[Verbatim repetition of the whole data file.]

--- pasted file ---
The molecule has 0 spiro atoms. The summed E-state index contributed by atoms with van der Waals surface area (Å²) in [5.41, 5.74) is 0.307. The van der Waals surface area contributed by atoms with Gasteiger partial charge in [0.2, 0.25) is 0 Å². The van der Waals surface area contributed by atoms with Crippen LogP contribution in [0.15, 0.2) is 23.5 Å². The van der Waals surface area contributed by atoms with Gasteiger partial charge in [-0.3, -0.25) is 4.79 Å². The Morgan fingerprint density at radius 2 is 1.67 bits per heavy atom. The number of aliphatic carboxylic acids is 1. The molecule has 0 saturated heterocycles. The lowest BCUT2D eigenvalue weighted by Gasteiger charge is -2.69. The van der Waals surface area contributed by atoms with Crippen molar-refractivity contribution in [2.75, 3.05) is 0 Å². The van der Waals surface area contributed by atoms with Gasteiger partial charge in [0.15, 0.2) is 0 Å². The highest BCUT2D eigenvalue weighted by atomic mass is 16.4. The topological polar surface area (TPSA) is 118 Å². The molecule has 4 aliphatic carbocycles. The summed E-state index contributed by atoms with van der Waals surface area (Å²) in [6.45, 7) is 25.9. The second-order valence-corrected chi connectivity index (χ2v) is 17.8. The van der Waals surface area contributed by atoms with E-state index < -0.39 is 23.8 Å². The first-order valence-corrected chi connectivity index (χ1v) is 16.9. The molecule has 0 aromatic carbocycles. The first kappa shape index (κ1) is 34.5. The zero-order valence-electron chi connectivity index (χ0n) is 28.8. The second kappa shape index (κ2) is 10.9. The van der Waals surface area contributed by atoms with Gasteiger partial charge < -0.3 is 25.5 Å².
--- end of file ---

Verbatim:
The molecule has 0 spiro atoms. The summed E-state index contributed by atoms with van der Waals surface area (Å²) in [5.41, 5.74) is 0.307. The van der Waals surface area contributed by atoms with Gasteiger partial charge in [0.2, 0.25) is 0 Å². The van der Waals surface area contributed by atoms with Crippen LogP contribution in [0.15, 0.2) is 23.5 Å². The van der Waals surface area contributed by atoms with Gasteiger partial charge in [-0.3, -0.25) is 4.79 Å². The Morgan fingerprint density at radius 2 is 1.67 bits per heavy atom. The number of aliphatic carboxylic acids is 1. The molecule has 0 saturated heterocycles. The lowest BCUT2D eigenvalue weighted by Gasteiger charge is -2.69. The van der Waals surface area contributed by atoms with Crippen molar-refractivity contribution in [2.75, 3.05) is 0 Å². The van der Waals surface area contributed by atoms with Gasteiger partial charge in [0.15, 0.2) is 0 Å². The highest BCUT2D eigenvalue weighted by atomic mass is 16.4. The topological polar surface area (TPSA) is 118 Å². The molecule has 4 aliphatic carbocycles. The summed E-state index contributed by atoms with van der Waals surface area (Å²) in [6.45, 7) is 25.9. The second-order valence-corrected chi connectivity index (χ2v) is 17.8. The van der Waals surface area contributed by atoms with E-state index < -0.39 is 23.8 Å². The first-order valence-corrected chi connectivity index (χ1v) is 16.9. The molecule has 0 aromatic carbocycles. The first kappa shape index (κ1) is 34.5. The zero-order valence-electron chi connectivity index (χ0n) is 28.8. The second kappa shape index (κ2) is 10.9. The van der Waals surface area contributed by atoms with Gasteiger partial charge < -0.3 is 25.5 Å².